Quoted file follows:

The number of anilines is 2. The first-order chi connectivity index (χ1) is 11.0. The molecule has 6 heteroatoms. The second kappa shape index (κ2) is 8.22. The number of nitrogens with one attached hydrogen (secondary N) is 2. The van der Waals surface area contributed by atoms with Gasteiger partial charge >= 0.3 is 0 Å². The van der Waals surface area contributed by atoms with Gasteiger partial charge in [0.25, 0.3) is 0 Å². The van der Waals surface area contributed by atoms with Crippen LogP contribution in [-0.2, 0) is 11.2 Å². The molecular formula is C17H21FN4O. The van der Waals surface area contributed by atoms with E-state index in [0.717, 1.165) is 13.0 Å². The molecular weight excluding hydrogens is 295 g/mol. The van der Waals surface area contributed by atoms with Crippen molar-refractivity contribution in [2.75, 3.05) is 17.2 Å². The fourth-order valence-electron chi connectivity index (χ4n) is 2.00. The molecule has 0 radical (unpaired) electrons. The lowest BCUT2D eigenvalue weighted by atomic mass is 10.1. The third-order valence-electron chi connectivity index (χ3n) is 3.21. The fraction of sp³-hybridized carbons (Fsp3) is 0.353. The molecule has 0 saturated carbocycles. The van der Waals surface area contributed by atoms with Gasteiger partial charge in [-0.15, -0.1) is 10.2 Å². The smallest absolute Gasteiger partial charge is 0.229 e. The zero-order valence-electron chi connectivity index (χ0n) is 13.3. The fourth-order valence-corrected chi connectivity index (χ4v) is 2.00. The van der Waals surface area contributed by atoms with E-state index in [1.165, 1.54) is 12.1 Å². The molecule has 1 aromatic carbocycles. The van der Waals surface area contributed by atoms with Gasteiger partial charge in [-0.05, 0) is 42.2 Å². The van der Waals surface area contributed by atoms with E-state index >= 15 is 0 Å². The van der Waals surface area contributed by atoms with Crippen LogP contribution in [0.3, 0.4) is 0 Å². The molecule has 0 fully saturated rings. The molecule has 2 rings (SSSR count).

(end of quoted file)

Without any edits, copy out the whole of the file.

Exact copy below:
The number of anilines is 2. The first-order chi connectivity index (χ1) is 11.0. The molecule has 6 heteroatoms. The second kappa shape index (κ2) is 8.22. The number of nitrogens with one attached hydrogen (secondary N) is 2. The van der Waals surface area contributed by atoms with Gasteiger partial charge >= 0.3 is 0 Å². The van der Waals surface area contributed by atoms with Gasteiger partial charge in [0.25, 0.3) is 0 Å². The van der Waals surface area contributed by atoms with Crippen LogP contribution in [-0.2, 0) is 11.2 Å². The molecular formula is C17H21FN4O. The van der Waals surface area contributed by atoms with E-state index in [0.717, 1.165) is 13.0 Å². The molecular weight excluding hydrogens is 295 g/mol. The van der Waals surface area contributed by atoms with Crippen molar-refractivity contribution in [2.75, 3.05) is 17.2 Å². The fourth-order valence-electron chi connectivity index (χ4n) is 2.00. The molecule has 0 radical (unpaired) electrons. The lowest BCUT2D eigenvalue weighted by atomic mass is 10.1. The third-order valence-electron chi connectivity index (χ3n) is 3.21. The fraction of sp³-hybridized carbons (Fsp3) is 0.353. The molecule has 0 saturated carbocycles. The van der Waals surface area contributed by atoms with Gasteiger partial charge in [-0.15, -0.1) is 10.2 Å². The smallest absolute Gasteiger partial charge is 0.229 e. The zero-order valence-electron chi connectivity index (χ0n) is 13.3. The fourth-order valence-corrected chi connectivity index (χ4v) is 2.00. The van der Waals surface area contributed by atoms with E-state index in [1.165, 1.54) is 12.1 Å². The molecule has 1 aromatic carbocycles. The van der Waals surface area contributed by atoms with Gasteiger partial charge in [-0.05, 0) is 42.2 Å². The van der Waals surface area contributed by atoms with E-state index >= 15 is 0 Å². The van der Waals surface area contributed by atoms with Crippen LogP contribution in [0.3, 0.4) is 0 Å². The molecule has 0 fully saturated rings. The molecule has 2 rings (SSSR count).